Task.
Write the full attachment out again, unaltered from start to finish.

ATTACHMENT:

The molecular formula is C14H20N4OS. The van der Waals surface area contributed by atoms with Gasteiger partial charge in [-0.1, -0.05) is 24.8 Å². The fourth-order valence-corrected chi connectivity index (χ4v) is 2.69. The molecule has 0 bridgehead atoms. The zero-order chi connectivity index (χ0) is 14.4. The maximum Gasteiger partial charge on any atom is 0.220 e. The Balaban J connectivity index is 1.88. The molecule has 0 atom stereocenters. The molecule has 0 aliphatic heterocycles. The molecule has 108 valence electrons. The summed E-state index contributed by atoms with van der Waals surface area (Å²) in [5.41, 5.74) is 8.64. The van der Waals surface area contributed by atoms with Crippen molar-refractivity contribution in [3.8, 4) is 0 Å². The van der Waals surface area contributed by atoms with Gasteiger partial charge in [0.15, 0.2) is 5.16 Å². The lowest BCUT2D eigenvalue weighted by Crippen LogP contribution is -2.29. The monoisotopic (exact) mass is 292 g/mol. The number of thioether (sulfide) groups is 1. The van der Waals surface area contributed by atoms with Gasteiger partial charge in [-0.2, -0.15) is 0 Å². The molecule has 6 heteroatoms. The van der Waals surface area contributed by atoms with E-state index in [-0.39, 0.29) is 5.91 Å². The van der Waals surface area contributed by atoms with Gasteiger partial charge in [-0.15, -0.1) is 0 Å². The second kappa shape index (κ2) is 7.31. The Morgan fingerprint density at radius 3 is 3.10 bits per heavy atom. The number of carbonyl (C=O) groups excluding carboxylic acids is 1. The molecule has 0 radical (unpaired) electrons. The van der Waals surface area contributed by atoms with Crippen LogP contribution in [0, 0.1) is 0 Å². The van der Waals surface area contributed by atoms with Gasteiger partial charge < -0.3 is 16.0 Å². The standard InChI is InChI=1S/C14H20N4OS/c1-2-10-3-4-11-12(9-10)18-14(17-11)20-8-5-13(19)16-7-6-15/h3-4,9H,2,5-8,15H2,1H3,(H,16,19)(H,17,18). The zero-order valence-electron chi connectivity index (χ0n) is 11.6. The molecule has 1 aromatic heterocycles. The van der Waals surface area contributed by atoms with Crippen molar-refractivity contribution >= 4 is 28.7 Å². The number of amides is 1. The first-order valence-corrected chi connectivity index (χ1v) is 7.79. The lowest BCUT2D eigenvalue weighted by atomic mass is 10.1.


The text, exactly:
The molecular formula is C14H20N4OS. The van der Waals surface area contributed by atoms with Gasteiger partial charge in [-0.1, -0.05) is 24.8 Å². The fourth-order valence-corrected chi connectivity index (χ4v) is 2.69. The molecule has 0 bridgehead atoms. The zero-order chi connectivity index (χ0) is 14.4. The maximum Gasteiger partial charge on any atom is 0.220 e. The Balaban J connectivity index is 1.88. The molecule has 0 atom stereocenters. The molecule has 0 aliphatic heterocycles. The molecule has 108 valence electrons. The summed E-state index contributed by atoms with van der Waals surface area (Å²) in [5.41, 5.74) is 8.64. The van der Waals surface area contributed by atoms with Crippen molar-refractivity contribution in [3.8, 4) is 0 Å². The van der Waals surface area contributed by atoms with Gasteiger partial charge in [0.15, 0.2) is 5.16 Å². The lowest BCUT2D eigenvalue weighted by Crippen LogP contribution is -2.29. The monoisotopic (exact) mass is 292 g/mol. The number of thioether (sulfide) groups is 1. The van der Waals surface area contributed by atoms with Gasteiger partial charge in [-0.2, -0.15) is 0 Å². The molecule has 6 heteroatoms. The van der Waals surface area contributed by atoms with E-state index in [-0.39, 0.29) is 5.91 Å². The van der Waals surface area contributed by atoms with Gasteiger partial charge in [-0.15, -0.1) is 0 Å². The second kappa shape index (κ2) is 7.31. The Morgan fingerprint density at radius 3 is 3.10 bits per heavy atom. The number of carbonyl (C=O) groups excluding carboxylic acids is 1. The molecule has 0 radical (unpaired) electrons. The van der Waals surface area contributed by atoms with Crippen LogP contribution in [0, 0.1) is 0 Å². The van der Waals surface area contributed by atoms with Gasteiger partial charge < -0.3 is 16.0 Å². The standard InChI is InChI=1S/C14H20N4OS/c1-2-10-3-4-11-12(9-10)18-14(17-11)20-8-5-13(19)16-7-6-15/h3-4,9H,2,5-8,15H2,1H3,(H,16,19)(H,17,18). The zero-order valence-electron chi connectivity index (χ0n) is 11.6. The molecule has 1 aromatic heterocycles. The van der Waals surface area contributed by atoms with Crippen molar-refractivity contribution >= 4 is 28.7 Å². The number of amides is 1. The first-order valence-corrected chi connectivity index (χ1v) is 7.79. The lowest BCUT2D eigenvalue weighted by atomic mass is 10.1.